I would like to say it is water off a ducks back but it isn’t. It upsets me every time and even thought I know there is no truth in the allegations it chips at the veneer of confidence that is just that at the moment. We only just know each other. He has only been in this world four months and he didn’t come with a manual. I love him unconditionally and arm achingly but it doesn’t mean I want to spend 24 hours a day with him, nor does it mean I can’t have a break from him. If by creating a tight knit group these Mother’s have created careers and friendships out of that feeling of not knowing who you are any longer then good luck to them!

The hypocrisy, lack of research and simple bullying that was thinly veiled in this article compelled me to write something For example Ms Mangan says “Heaven forbid you should let slip any sign of pride, standards or pushiness”. Pushiness is not something that I for one associate with standards or pride. Pushiness is that awful attribute that creates tense, edgy children and an uptight atmosphere.
At one point Ms Mangan refers to the writers, bloggers and business women as “arrogant” and she goes on to talk about women who are desperate to hold their children and can’t. I would suggest she researched these ladies a bit better before she cast such aspersions as although I don’t know the stories of these women well I do know those of their “sisters” as like them I blogged for Tommy’s the Miscarriage Association. I have read their stories of pain and despair and dashed hopes and I know that as in any friendship group you would never intentionally make others feel bad so there is no way that any of their post were ever intended as arrogant. Their posts are intended to make those of us who feel like we are epically failing high five ourselves at the end of the day for keeping our children alive.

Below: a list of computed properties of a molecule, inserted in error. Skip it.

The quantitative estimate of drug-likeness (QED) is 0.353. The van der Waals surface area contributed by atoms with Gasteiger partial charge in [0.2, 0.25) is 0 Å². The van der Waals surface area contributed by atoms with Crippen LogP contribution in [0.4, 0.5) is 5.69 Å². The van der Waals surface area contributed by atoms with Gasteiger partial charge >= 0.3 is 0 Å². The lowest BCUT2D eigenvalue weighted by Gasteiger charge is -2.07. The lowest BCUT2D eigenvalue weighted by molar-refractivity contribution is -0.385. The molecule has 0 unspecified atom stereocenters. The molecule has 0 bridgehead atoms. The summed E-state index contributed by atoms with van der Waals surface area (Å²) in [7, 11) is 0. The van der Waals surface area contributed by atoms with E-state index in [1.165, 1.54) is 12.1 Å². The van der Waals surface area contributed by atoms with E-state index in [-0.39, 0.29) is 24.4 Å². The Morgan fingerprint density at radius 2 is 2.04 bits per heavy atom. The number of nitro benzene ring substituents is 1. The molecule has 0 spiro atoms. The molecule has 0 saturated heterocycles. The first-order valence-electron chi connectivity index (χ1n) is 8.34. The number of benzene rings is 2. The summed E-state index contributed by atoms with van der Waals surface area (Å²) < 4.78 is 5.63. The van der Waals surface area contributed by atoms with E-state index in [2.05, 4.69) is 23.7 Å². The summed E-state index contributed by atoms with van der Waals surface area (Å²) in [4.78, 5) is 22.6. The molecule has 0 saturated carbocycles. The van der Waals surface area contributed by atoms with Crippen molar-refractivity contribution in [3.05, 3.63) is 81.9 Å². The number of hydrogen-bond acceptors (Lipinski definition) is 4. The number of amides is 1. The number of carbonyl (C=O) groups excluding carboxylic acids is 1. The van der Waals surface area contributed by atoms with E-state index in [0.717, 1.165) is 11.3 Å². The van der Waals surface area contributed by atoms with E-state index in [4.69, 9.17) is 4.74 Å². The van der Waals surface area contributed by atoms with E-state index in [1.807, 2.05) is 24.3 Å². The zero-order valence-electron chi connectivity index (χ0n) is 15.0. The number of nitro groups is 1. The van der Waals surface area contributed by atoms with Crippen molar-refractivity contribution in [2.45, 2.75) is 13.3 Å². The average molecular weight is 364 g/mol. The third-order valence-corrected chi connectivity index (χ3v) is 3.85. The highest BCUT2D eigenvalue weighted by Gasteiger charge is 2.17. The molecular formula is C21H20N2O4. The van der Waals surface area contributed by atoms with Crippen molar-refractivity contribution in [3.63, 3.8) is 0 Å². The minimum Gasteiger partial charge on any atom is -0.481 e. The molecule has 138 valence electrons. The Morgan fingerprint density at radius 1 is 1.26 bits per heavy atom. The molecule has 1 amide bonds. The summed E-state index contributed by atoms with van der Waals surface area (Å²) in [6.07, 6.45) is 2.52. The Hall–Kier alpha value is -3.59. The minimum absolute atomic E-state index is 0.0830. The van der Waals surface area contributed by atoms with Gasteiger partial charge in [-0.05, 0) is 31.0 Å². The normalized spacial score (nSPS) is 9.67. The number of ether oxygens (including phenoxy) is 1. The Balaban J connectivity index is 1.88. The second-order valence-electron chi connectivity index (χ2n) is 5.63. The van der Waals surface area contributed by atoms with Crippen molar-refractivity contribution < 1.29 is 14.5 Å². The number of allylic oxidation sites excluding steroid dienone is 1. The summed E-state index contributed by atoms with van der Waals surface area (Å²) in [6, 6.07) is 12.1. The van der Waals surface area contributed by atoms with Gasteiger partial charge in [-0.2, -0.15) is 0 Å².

The thing that made me madder than anything in the whole of this article was not the hypocrisy that in an article back in 2008 the author admitted that during her determination to get her children into Medical school “There was no dusting, cooked food or dog walking for weeks” – a line for the RSPCA perhaps?- but the fact that she referred to Steph Douglas as a “Vicar’s daughter”.
If that is not discrimination, then I don’t know what is.

How can what Steph’s Dad do have a bearing on how she leads her life? What tenuous link can associate a young mum who started her own company as well as raising a family and running a house to being the daughter of a vicar? How come Ms Mangan  didn’t mention the professions of any other parents?
It is a discrimination I have had to put up with for years (in fact all 39 of them) and it still makes my hackles rise. More than a jumped up ageing woman who beat a system – and wrote a book bragging about it . More than the fact she so obviously bullied her children into University decisions (a bearing perhaps on the inadequacy she felt from her own teenage years?)  and more than her casting aspersions on a group of Mum’s who are getting on with their lives.

To compare a group of women meeting up for a cheeky cocktail or describing tongue in cheek failures on a day to day basis as a reason to partake of a cheeky tipple or two to a William Hogarth painting of the slums of Georgian London is tantamount to bullying. My only regret? I had to click on the link to read the detail. My advice. Don’t read it! Just take it from me that a self-opinionated jumped up post-menopausal writer needed some material and this was the best she could do…..and then pass me the gin!